— The Dictator • Justin McCarthy

... treble row they encircled a large tank or pond and studded a little island in its center. Along the terraces were festoons and arches of innumerable lamps, while behind was the Palace or Castle, for it was called either; the Oriental doors and windows and the tracery of its walls lit up below by the soft light, while the outline of the upper part could scarce be made out. Eastern as the scene was, the actors were for the most part English. Although the crowd that promenaded the terrace was composed ...
— Rujub, the Juggler • G. A. Henty

... example of late Perpendicular work was built by the bishop himself in 1520. Its style is not unlike the chantry of Bishop Fox at Winchester with octagonal shafts, (similar to those of the Salisbury Chapel at Christchurch,) which impart a semi-Oriental touch that is so characteristic of this final development of Gothic art. The images it once enshrined are lost, but the original rich colouring is still distinguishable on the fan tracery of the roof. The arms and initials ...
— Bell's Cathedrals: The Cathedral Church of Salisbury - A Description of its Fabric and a Brief History of the See of Sarum • Gleeson White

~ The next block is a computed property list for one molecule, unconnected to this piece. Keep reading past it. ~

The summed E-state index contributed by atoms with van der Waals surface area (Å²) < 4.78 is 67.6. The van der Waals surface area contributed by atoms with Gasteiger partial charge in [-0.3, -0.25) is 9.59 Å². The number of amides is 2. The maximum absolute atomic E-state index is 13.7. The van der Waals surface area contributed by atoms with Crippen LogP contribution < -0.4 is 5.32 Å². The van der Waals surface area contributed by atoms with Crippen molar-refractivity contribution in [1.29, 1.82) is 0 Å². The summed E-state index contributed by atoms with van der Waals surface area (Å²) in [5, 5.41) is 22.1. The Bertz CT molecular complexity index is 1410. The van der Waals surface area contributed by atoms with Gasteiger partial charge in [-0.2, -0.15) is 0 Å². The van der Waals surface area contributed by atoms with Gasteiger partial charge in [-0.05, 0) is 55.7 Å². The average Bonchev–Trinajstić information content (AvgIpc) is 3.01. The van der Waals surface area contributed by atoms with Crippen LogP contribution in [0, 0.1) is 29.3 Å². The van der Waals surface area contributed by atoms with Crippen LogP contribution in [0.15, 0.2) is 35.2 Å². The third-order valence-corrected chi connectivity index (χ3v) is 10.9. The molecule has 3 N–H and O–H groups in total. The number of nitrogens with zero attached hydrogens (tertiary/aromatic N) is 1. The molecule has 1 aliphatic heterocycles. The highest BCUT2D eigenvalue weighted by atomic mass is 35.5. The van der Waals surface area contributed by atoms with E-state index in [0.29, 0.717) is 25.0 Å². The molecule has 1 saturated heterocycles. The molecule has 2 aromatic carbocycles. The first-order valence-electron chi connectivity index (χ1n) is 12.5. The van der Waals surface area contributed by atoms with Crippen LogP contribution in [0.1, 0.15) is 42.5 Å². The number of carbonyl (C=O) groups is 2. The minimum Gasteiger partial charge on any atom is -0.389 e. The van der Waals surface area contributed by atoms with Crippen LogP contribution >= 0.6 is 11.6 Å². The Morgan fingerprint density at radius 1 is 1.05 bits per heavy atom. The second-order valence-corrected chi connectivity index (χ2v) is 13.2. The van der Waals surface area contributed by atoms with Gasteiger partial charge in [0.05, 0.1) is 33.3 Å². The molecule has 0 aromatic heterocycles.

... persecution under Domitian ( 4). The paucity of references to Christianity in the first century is due chiefly to the fact that Christianity appeared to the men of the times as merely a very small Oriental religion, struggling for recognition, and contending with many others coming from the same region. It had not yet made any great advance either in numbers or ...
— A Source Book for Ancient Church History • Joseph Cullen Ayer, Jr., Ph.D.

... courteous talk. From the first there was some difficulty in making him out. He was not a traveller. A traveller arrives and departs, goes on somewhere. Heyst did not depart. I met a man once—the manager of the branch of the Oriental Banking Corporation in Malacca—to whom Heyst exclaimed, in no connection with anything in particular (it was in the billiard-room of ...
— Victory • Joseph Conrad

... the spot where the farmer had found the "pebble," and, turning over the white sands with eager fingers, they found, to their great delight, other stones even more valuable and beautiful than the first. Then they extended their search, and, so the Oriental story goes, "every shovelful of the old farm, as acre after acre was sifted over, revealed gems with which to decorate the crowns of emperors ...
— Eclectic School Readings: Stories from Life • Orison Swett Marden

... corruption, when the brilliant army of Asia first brought the love of foreign luxury to Rome; when the soldiers, enriched with booty, began to have brass bedsteads, rich coverlets and curtains, and other things of woven stuff in their magnificent furniture, and little Oriental tables with one foot, and decorated sideboards; when people first had singing-girls, and lute-players, and players on the sharp-strung 'triangle,' and actors, to amuse them at their feasts; when ...
— Ave Roma Immortalis, Vol. 2 - Studies from the Chronicles of Rome • Francis Marion Crawford